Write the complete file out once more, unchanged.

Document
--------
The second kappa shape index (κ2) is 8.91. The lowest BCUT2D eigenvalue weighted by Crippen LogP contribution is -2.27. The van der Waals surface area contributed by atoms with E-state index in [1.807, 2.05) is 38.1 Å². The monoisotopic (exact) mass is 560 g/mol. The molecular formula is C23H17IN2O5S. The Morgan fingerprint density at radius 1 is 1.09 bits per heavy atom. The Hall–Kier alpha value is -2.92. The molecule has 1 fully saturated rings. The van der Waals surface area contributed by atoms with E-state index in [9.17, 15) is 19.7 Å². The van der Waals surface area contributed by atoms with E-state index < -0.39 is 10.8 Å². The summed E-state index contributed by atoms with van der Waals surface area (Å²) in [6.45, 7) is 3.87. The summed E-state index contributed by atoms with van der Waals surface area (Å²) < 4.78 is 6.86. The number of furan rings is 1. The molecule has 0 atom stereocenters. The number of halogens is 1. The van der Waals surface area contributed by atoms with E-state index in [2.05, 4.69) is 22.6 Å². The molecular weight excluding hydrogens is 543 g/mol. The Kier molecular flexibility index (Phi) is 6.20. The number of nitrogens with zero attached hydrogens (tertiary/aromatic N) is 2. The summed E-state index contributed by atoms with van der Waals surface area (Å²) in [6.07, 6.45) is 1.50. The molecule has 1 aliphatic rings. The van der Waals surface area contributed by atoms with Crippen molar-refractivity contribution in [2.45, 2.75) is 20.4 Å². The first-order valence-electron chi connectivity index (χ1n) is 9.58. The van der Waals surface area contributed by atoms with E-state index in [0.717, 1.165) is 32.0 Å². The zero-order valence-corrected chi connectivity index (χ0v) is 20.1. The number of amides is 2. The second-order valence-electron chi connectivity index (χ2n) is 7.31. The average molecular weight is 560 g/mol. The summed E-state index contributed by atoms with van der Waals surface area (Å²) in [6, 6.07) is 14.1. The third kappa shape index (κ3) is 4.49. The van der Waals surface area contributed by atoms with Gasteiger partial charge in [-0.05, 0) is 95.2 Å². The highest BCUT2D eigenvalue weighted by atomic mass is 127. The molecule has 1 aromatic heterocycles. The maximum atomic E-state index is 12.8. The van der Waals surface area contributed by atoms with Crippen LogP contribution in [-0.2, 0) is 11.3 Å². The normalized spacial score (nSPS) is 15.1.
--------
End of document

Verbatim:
The second kappa shape index (κ2) is 8.91. The lowest BCUT2D eigenvalue weighted by Crippen LogP contribution is -2.27. The van der Waals surface area contributed by atoms with E-state index in [1.807, 2.05) is 38.1 Å². The monoisotopic (exact) mass is 560 g/mol. The molecular formula is C23H17IN2O5S. The Morgan fingerprint density at radius 1 is 1.09 bits per heavy atom. The Hall–Kier alpha value is -2.92. The molecule has 1 fully saturated rings. The van der Waals surface area contributed by atoms with E-state index in [9.17, 15) is 19.7 Å². The van der Waals surface area contributed by atoms with E-state index < -0.39 is 10.8 Å². The summed E-state index contributed by atoms with van der Waals surface area (Å²) in [6.45, 7) is 3.87. The summed E-state index contributed by atoms with van der Waals surface area (Å²) < 4.78 is 6.86. The number of furan rings is 1. The molecule has 0 atom stereocenters. The number of halogens is 1. The van der Waals surface area contributed by atoms with E-state index in [2.05, 4.69) is 22.6 Å². The molecular weight excluding hydrogens is 543 g/mol. The Kier molecular flexibility index (Phi) is 6.20. The number of nitrogens with zero attached hydrogens (tertiary/aromatic N) is 2. The summed E-state index contributed by atoms with van der Waals surface area (Å²) in [6.07, 6.45) is 1.50. The molecule has 1 aliphatic rings. The van der Waals surface area contributed by atoms with Crippen molar-refractivity contribution in [2.45, 2.75) is 20.4 Å². The first-order valence-electron chi connectivity index (χ1n) is 9.58. The van der Waals surface area contributed by atoms with E-state index in [0.717, 1.165) is 32.0 Å². The zero-order valence-corrected chi connectivity index (χ0v) is 20.1. The number of amides is 2. The second-order valence-electron chi connectivity index (χ2n) is 7.31. The average molecular weight is 560 g/mol. The summed E-state index contributed by atoms with van der Waals surface area (Å²) in [6, 6.07) is 14.1. The third kappa shape index (κ3) is 4.49. The van der Waals surface area contributed by atoms with Gasteiger partial charge in [-0.05, 0) is 95.2 Å². The highest BCUT2D eigenvalue weighted by atomic mass is 127. The molecule has 1 aromatic heterocycles. The maximum atomic E-state index is 12.8. The van der Waals surface area contributed by atoms with Crippen LogP contribution in [-0.2, 0) is 11.3 Å². The normalized spacial score (nSPS) is 15.1.